Getting Started: Artistic Vision

Here you are, watching the last video you made, wondering why it looks
so dull. It’s not that the video is bad, far from it; it’s quite competent–good
lighting, textbook composition, adequate sound–it’s just unmemorable. There’s
no vision; there’s nothing powerful or unique or revealing about it. It’s
good, but it’s not ART.

Now wait a minute, you protest, I wasn’t trying to make ART. That may be
so, but a little visual style can benefit every video and you don’t have
to be a professional to create strong, memorable, artistic videos. Although
some artsy effects can only be accomplished through the use of computers
and editing equipment, most are simply created through camera technique.
So whether you are trying to add interest and excitement to a family video
or give an industrial tape an aesthetic edge, you can use the same techniques
as the pros to give your videos that memorable, artistic look.

Ten "Artistic" Camera Techniques

While all video techniques help you add style and interest to your videos,
any professional can tell you that the real key to artistic images is in
the camera. Even the most mundane shots can be made visually exciting through
expressive camera movement, composition and simple effects. It’s all about
looking at the world through new eyes and using the medium to express what
you see. These easy camera techniques and effects you can perform are guaranteed
to add a little more artistic vision to your videos.

1. Tilted Angles

Do you remember when you first started shooting and the goal was to keep
the camera straight and square, to match up those parallel lines? Well,
creative types say forget it. If you want to create a dynamic, artsy effect,
try tilting the camera slightly, so that you use the diagonal lines in the
frame, not the parallel ones. Canted angles are useful for interviews, action
shots and even stills. While it may feel odd to turn the camera sideways,
you’ll be amazed how much more exciting and artistic Aunt Augusta’s interview
looks this way.

2. High and Low Angles

Many new videographers shoot everything at eye-level. Why? Because that’s
the way most of us look at the world. But artistic videographers look at
the world from a different vantage point. If you want to add an artistic
edge to your videos, try changing angles. Climb up on a chair to shoot a
birthday party scene or lie down on the ground for a whole new look at a
family picnic. You’ll never shoot at eye-level again.

3. Extreme Close-ups

Most often, interviews are shot in the standard head-and-shoulders close-up,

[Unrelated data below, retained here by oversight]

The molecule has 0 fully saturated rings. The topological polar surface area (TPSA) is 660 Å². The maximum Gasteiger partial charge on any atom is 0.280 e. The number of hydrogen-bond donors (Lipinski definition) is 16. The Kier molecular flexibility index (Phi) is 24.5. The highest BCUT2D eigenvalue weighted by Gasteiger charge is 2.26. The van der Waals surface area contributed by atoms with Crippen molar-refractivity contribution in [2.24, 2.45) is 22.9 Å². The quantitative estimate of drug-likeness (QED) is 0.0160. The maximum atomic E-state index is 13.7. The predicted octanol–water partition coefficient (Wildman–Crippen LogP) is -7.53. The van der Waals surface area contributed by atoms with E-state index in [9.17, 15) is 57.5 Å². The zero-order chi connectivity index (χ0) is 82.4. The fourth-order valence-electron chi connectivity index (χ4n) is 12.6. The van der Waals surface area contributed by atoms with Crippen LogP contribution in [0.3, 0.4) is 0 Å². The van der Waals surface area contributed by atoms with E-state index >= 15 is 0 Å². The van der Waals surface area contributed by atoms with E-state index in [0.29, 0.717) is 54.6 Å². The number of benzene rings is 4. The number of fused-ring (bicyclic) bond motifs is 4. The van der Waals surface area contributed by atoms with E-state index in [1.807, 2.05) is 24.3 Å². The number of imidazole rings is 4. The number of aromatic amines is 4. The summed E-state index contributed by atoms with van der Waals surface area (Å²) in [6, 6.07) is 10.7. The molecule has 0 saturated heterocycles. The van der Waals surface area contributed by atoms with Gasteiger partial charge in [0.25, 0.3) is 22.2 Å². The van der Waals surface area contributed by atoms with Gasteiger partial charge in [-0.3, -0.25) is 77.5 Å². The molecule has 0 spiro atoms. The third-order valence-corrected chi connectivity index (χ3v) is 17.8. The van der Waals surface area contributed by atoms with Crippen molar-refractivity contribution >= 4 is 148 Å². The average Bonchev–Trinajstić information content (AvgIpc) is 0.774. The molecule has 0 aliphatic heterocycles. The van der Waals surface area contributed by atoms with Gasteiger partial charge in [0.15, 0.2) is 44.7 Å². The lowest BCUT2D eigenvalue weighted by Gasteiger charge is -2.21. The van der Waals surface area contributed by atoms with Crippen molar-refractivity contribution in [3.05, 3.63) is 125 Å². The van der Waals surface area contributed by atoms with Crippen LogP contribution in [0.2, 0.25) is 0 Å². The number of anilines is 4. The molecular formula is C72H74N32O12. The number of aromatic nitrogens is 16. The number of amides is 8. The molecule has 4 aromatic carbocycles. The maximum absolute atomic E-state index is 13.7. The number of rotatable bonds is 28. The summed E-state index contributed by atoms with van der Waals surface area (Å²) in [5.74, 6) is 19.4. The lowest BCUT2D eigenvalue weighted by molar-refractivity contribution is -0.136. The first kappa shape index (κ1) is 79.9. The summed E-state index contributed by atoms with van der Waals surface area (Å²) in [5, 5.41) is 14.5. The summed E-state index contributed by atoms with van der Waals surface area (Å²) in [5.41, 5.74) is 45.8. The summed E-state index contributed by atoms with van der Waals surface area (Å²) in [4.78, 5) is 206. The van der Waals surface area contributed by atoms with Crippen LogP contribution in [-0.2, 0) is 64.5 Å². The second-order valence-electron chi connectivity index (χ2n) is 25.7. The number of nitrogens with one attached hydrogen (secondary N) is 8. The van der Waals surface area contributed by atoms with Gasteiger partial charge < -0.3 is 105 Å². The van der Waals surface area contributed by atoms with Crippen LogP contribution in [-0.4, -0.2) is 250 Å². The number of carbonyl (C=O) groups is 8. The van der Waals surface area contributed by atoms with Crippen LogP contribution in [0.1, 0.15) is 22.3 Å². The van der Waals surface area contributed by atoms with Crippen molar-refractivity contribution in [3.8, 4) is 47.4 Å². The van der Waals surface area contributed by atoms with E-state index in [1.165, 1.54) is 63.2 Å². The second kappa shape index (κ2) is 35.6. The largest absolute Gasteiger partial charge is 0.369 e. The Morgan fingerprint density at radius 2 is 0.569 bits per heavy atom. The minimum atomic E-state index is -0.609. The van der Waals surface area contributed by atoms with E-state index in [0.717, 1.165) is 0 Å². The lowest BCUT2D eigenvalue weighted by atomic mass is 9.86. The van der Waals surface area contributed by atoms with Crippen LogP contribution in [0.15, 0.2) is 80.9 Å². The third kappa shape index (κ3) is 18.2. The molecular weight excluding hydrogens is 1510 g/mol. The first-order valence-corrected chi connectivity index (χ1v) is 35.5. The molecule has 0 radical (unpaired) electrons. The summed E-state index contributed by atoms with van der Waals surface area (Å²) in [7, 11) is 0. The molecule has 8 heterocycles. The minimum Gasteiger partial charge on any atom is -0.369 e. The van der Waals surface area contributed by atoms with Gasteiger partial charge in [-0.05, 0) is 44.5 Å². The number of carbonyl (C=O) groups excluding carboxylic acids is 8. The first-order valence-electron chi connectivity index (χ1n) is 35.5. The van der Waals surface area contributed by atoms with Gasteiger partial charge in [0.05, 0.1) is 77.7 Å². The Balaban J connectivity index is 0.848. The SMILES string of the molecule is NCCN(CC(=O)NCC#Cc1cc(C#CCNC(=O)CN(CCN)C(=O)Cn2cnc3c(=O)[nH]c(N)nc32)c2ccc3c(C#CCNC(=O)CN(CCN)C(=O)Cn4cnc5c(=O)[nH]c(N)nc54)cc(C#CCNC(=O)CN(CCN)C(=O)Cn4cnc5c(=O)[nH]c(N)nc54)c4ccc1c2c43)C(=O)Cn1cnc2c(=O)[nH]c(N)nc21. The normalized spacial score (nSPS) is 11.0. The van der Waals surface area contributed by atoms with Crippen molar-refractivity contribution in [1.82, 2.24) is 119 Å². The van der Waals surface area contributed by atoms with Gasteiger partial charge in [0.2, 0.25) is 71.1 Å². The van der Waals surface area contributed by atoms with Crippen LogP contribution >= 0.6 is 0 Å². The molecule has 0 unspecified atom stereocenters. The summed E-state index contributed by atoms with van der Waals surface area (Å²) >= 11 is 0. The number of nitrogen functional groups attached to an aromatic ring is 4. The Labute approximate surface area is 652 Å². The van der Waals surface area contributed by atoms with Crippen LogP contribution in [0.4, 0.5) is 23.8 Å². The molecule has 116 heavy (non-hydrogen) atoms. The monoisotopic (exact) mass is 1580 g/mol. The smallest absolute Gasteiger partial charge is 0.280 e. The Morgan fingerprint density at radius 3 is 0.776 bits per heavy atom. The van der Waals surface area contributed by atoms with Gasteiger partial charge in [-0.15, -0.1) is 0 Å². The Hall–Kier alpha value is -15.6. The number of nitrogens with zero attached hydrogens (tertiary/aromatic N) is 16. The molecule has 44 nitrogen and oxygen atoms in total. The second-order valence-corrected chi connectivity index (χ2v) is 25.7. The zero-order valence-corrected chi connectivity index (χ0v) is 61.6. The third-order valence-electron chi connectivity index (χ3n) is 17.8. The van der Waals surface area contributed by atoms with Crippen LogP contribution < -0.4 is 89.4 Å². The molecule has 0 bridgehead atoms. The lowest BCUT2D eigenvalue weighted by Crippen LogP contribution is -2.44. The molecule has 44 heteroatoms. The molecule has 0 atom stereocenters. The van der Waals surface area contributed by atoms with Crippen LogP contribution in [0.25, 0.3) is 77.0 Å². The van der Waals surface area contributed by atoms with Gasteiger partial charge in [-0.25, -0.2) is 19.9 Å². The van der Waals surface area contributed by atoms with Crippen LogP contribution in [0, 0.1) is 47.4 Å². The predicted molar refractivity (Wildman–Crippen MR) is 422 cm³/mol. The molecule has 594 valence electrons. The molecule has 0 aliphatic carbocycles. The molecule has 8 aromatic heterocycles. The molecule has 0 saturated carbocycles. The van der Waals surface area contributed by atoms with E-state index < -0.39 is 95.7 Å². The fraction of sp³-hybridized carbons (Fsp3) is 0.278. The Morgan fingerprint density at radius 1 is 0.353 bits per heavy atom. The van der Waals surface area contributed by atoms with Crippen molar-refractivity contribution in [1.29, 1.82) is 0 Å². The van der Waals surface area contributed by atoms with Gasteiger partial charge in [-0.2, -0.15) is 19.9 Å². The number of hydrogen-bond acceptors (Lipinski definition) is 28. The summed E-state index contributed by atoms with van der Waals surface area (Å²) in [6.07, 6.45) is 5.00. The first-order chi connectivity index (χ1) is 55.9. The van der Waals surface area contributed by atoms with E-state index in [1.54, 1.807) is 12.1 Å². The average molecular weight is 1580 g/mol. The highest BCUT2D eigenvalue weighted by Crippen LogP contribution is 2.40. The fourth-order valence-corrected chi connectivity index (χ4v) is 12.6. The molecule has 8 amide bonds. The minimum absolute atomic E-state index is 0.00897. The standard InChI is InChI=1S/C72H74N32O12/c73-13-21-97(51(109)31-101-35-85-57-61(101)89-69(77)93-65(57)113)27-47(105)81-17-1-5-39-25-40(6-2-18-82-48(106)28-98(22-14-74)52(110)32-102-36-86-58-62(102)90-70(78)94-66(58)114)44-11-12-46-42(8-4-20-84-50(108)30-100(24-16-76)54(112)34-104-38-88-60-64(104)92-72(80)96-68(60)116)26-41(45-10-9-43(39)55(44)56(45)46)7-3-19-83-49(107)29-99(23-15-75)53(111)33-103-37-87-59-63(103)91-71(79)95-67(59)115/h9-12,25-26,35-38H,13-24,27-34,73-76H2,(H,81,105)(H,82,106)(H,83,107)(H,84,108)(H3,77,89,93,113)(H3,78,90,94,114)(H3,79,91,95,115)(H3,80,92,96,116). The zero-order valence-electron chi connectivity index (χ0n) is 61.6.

but you can add some artistic flair by going a little closer and filling
the frame from top-to-bottom, side-to-side with the subject’s face. Shooting
a family gathering or event? Get close to your subjects; move in on the
details; get intimate with your Uncle Fred. There’s nothing more memorable
than finely rendered detail, so use the widest angle you can and get up
close and personal.

4. Off-center Framing

Although traditional rules of composition teach us to balance our frames
and keep things centered, it is often more dynamic and interesting to create
a frame that is unbalanced or off-center. The next time you set up an interview
or a scene try moving your subject off to one side of the frame. If you
combine this technique with an extreme close-up, a canted angle or a different
point of view, you’ll have a very dramatic, artistic shot.

5. Focus Dissolves and Swish Pans

In-camera transitions are tricky and most experienced videographers rarely
use them, but if you want to create an artistic transition without editing,
try a manual focus dissolve. Here’s how it works: When cutting from one
shot to the next, zoom slowly all the way in on your subject and rack focus
to make it completely blurry. Then cut. Before recording your next shot,
zoom all the way in on your new subject and go out of focus. Begin recording,
zoom slowly out and adjust your focus until your image is framed and clear.
The result is a smooth, unusual and highly artistic transition without fancy
editing equipment.

A more common in-camera transition is the swish pan. While swish pans take
practice to avoid making you and your audience feel nauseous, they can be
very effective. Instead of cutting from your nephew and his bride to the